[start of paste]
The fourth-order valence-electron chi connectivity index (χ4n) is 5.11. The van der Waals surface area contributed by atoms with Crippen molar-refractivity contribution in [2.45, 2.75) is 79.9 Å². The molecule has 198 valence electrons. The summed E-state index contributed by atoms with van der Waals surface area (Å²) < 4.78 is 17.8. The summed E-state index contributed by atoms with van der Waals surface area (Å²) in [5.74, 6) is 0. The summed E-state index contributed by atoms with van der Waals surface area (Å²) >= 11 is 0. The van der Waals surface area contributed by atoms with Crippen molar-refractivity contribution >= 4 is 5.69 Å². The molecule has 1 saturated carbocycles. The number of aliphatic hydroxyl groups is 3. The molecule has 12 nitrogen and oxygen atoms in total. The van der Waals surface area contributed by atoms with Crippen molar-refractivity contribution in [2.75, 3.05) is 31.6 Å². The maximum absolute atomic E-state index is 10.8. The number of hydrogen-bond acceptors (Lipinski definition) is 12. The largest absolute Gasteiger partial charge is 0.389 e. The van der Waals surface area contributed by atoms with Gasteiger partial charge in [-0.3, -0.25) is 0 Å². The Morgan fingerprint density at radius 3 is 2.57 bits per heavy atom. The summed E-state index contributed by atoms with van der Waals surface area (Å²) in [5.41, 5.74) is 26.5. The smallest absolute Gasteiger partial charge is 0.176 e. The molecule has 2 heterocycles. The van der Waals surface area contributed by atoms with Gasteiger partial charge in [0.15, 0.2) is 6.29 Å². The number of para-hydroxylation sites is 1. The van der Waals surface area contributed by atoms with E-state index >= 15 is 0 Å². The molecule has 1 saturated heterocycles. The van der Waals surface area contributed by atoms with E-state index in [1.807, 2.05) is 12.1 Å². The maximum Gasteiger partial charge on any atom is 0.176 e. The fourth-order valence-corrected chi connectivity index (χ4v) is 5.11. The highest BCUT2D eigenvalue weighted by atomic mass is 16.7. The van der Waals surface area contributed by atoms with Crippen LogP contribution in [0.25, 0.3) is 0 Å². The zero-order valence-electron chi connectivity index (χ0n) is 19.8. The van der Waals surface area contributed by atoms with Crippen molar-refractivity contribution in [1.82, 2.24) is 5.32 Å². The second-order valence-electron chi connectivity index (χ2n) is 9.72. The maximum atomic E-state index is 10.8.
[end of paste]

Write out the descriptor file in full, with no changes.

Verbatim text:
The fourth-order valence-electron chi connectivity index (χ4n) is 5.11. The van der Waals surface area contributed by atoms with Crippen molar-refractivity contribution in [2.45, 2.75) is 79.9 Å². The molecule has 198 valence electrons. The summed E-state index contributed by atoms with van der Waals surface area (Å²) < 4.78 is 17.8. The summed E-state index contributed by atoms with van der Waals surface area (Å²) in [5.74, 6) is 0. The summed E-state index contributed by atoms with van der Waals surface area (Å²) >= 11 is 0. The van der Waals surface area contributed by atoms with Crippen molar-refractivity contribution >= 4 is 5.69 Å². The molecule has 1 saturated carbocycles. The number of aliphatic hydroxyl groups is 3. The molecule has 12 nitrogen and oxygen atoms in total. The van der Waals surface area contributed by atoms with Crippen molar-refractivity contribution in [2.75, 3.05) is 31.6 Å². The maximum absolute atomic E-state index is 10.8. The number of hydrogen-bond acceptors (Lipinski definition) is 12. The largest absolute Gasteiger partial charge is 0.389 e. The van der Waals surface area contributed by atoms with Gasteiger partial charge in [-0.3, -0.25) is 0 Å². The Morgan fingerprint density at radius 3 is 2.57 bits per heavy atom. The summed E-state index contributed by atoms with van der Waals surface area (Å²) in [5.41, 5.74) is 26.5. The smallest absolute Gasteiger partial charge is 0.176 e. The molecule has 2 heterocycles. The van der Waals surface area contributed by atoms with Gasteiger partial charge in [0.15, 0.2) is 6.29 Å². The number of para-hydroxylation sites is 1. The van der Waals surface area contributed by atoms with E-state index >= 15 is 0 Å². The molecule has 1 saturated heterocycles. The van der Waals surface area contributed by atoms with E-state index in [1.807, 2.05) is 12.1 Å². The maximum Gasteiger partial charge on any atom is 0.176 e. The fourth-order valence-corrected chi connectivity index (χ4v) is 5.11. The highest BCUT2D eigenvalue weighted by atomic mass is 16.7. The van der Waals surface area contributed by atoms with Crippen LogP contribution in [0.25, 0.3) is 0 Å². The zero-order valence-electron chi connectivity index (χ0n) is 19.8. The van der Waals surface area contributed by atoms with Crippen molar-refractivity contribution in [1.82, 2.24) is 5.32 Å². The second-order valence-electron chi connectivity index (χ2n) is 9.72. The maximum atomic E-state index is 10.8.